Whether you're planning to fix up your home, stay in shape or simply enjoy the outdoors, making sure you have the right gear will keep you safe from head to toe.
At Doctors Care, we're ready to help if something goes awry. Here are a few tips to help you keep the emphasis on fun this summer.
- Use goggles for even simple yard work, to protect your eyes from flying objects.
- Wear long pants and long sleeves and avoid sandals.
- Sunscreen and a wide-brimmed hat will protect you from the heat.
- For the sake of comfort and safety, plan outside work for mornings and evenings, when it's cooler.
- If you're sensitive to pollen, a bandana or facemask will help filter the air.
- For work overhead - trimming trees, repairing roofs or painting houses – first check your ladder to make sure it's in good shape. Once it's passed your inspection, position it on level ground and away from power lines.
- If you're using an A-frame ladder, make sure it's locked into place.
- Never use the top rung as a step unless your ladder was designed that way.
- Make sure you drink enough. Liquids with caffeine, alcohol or lots of sugar actually work against you – water is best. If you're exercising in the heat, doctors recommend three or four quarts a day.
- No matter the time of day, runners should wear light- or bright-colored clothing so passing cars can see them.
- A reflective belt or vest is a great addition, as well.
- If you're on a longer run, remember that water bottle.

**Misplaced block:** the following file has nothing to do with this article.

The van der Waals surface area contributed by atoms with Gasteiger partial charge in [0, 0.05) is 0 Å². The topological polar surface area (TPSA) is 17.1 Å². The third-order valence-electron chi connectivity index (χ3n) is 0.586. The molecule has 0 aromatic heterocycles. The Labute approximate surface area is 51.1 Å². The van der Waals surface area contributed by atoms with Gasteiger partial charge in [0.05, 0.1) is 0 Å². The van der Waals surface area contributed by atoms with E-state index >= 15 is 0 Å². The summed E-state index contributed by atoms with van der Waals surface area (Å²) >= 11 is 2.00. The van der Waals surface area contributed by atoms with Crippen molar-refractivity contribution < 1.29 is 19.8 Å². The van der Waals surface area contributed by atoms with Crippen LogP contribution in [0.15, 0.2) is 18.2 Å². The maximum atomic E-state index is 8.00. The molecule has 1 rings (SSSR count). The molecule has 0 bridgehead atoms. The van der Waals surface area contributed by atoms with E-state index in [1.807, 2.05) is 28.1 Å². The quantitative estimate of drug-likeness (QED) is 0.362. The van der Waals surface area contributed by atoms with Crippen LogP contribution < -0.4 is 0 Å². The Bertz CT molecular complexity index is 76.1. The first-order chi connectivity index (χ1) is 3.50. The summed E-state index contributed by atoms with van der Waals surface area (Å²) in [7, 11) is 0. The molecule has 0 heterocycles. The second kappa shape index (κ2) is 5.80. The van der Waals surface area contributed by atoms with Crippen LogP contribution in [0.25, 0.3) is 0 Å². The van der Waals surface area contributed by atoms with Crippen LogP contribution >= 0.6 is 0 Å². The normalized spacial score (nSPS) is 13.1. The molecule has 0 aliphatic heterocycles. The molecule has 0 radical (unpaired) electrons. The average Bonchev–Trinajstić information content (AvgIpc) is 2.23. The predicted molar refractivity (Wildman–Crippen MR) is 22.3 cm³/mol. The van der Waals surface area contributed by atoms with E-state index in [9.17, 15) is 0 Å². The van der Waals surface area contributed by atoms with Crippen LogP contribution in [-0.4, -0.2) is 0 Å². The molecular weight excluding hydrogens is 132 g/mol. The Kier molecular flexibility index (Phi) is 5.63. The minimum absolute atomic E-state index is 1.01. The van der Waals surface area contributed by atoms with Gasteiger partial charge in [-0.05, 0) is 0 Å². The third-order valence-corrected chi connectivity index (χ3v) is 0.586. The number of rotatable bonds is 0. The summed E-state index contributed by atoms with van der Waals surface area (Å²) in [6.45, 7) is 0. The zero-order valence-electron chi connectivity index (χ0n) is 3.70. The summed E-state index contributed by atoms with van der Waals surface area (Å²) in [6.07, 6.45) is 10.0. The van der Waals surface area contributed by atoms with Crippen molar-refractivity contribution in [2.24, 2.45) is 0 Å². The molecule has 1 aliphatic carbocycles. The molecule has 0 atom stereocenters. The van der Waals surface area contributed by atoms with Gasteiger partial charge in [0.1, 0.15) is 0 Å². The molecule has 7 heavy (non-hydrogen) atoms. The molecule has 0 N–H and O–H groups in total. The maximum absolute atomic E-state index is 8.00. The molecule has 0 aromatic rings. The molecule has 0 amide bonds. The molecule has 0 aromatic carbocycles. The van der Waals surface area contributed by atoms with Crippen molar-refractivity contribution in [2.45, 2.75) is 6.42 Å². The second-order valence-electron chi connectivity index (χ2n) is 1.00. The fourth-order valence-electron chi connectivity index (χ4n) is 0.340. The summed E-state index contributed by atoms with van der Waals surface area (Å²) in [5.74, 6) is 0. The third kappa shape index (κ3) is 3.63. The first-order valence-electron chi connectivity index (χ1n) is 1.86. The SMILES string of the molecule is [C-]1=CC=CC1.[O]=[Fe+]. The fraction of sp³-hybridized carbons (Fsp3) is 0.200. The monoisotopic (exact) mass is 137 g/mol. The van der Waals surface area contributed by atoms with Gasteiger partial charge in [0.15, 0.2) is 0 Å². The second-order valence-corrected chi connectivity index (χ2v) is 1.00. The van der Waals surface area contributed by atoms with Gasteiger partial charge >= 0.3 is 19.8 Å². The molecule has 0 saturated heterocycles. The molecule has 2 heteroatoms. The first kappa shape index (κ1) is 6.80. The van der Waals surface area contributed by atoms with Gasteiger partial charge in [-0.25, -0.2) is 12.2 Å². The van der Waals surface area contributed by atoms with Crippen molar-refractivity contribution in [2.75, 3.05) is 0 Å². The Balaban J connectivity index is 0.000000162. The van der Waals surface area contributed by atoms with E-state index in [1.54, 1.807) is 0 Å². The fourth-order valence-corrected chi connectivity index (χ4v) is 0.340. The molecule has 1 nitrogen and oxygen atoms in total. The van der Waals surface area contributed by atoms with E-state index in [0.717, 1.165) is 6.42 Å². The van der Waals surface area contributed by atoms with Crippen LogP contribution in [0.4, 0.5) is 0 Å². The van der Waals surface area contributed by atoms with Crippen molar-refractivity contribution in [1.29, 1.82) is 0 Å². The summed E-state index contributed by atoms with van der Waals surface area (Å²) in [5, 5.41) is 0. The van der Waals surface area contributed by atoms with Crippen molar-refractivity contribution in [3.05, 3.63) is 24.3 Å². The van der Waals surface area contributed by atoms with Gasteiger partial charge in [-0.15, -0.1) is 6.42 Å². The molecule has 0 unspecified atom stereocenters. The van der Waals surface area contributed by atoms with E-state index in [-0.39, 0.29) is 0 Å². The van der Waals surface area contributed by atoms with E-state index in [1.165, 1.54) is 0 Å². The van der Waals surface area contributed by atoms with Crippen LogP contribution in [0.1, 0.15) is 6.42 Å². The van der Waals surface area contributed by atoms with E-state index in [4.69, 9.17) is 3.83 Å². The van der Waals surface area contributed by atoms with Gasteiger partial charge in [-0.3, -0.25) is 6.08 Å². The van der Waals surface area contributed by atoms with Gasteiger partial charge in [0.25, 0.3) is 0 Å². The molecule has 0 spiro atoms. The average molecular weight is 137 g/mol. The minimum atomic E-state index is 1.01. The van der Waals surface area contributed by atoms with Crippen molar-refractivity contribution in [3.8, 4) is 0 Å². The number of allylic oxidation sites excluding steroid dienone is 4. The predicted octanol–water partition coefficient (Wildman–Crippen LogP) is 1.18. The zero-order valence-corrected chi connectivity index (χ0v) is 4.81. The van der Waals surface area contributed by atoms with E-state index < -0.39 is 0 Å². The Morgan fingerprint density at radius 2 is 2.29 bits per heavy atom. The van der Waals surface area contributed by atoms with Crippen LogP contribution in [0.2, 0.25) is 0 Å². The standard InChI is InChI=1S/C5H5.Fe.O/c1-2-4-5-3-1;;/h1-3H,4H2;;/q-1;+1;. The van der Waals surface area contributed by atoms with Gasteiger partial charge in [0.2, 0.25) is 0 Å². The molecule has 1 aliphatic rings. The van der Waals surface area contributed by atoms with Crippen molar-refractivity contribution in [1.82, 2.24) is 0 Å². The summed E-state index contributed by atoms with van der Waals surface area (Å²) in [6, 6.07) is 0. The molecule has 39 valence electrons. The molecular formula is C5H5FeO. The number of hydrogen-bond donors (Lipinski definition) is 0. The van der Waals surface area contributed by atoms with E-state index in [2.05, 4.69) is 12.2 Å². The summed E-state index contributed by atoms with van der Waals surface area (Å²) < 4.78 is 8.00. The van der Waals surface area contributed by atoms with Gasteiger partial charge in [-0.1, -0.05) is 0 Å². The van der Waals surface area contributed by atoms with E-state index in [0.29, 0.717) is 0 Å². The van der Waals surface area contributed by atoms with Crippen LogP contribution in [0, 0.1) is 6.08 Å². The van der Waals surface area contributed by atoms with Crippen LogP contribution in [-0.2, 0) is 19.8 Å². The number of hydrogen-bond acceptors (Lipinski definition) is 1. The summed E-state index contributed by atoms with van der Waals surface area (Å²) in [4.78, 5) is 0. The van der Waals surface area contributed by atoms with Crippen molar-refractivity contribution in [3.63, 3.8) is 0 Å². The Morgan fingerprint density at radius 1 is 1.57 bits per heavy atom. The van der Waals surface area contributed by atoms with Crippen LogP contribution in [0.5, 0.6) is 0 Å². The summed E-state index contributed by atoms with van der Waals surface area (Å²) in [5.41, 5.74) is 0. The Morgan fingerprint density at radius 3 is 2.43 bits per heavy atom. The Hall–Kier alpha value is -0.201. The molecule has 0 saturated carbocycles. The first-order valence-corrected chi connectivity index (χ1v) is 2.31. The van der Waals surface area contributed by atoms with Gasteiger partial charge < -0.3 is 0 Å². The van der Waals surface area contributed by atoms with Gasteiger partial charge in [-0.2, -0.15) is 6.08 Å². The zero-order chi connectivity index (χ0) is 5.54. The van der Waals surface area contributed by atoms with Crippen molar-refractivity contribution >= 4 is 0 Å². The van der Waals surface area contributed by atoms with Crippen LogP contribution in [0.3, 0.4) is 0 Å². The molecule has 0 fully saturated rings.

- Pay attention to your shoes, too. Worn footwear can cause muscle strain, shin splints or even stress fractures. Replace your shoes every 350 miles or so. Unsure of how many miles you put on? If you try on new shoes and they feel remarkably more cushy and comfortable, it's time to replace your old ones.
Keeping kids safe
- Check all gear at the beginning of the summer. Growth spurts can catch you by surprise and leave last year's bike helmet a poor fit.
- Inspect bikes, scooters and skateboards to make sure they're in good working order.
- Look closely at any swing sets or play structures. It's always a good idea to tighten bolts and screws even if they don't appear to be loose.
- Check your first-aid supplies as well to make sure you have the basics on hand. Bandages to cover boo-boos big and small, hydrogen peroxide, rubbing alcohol and antibiotic ointments are musts. Include cotton balls and cotton swabs, too.
- Make sure the family is up-to-date on tetanus shots so they'll be protected in case of a deep, dirty wound.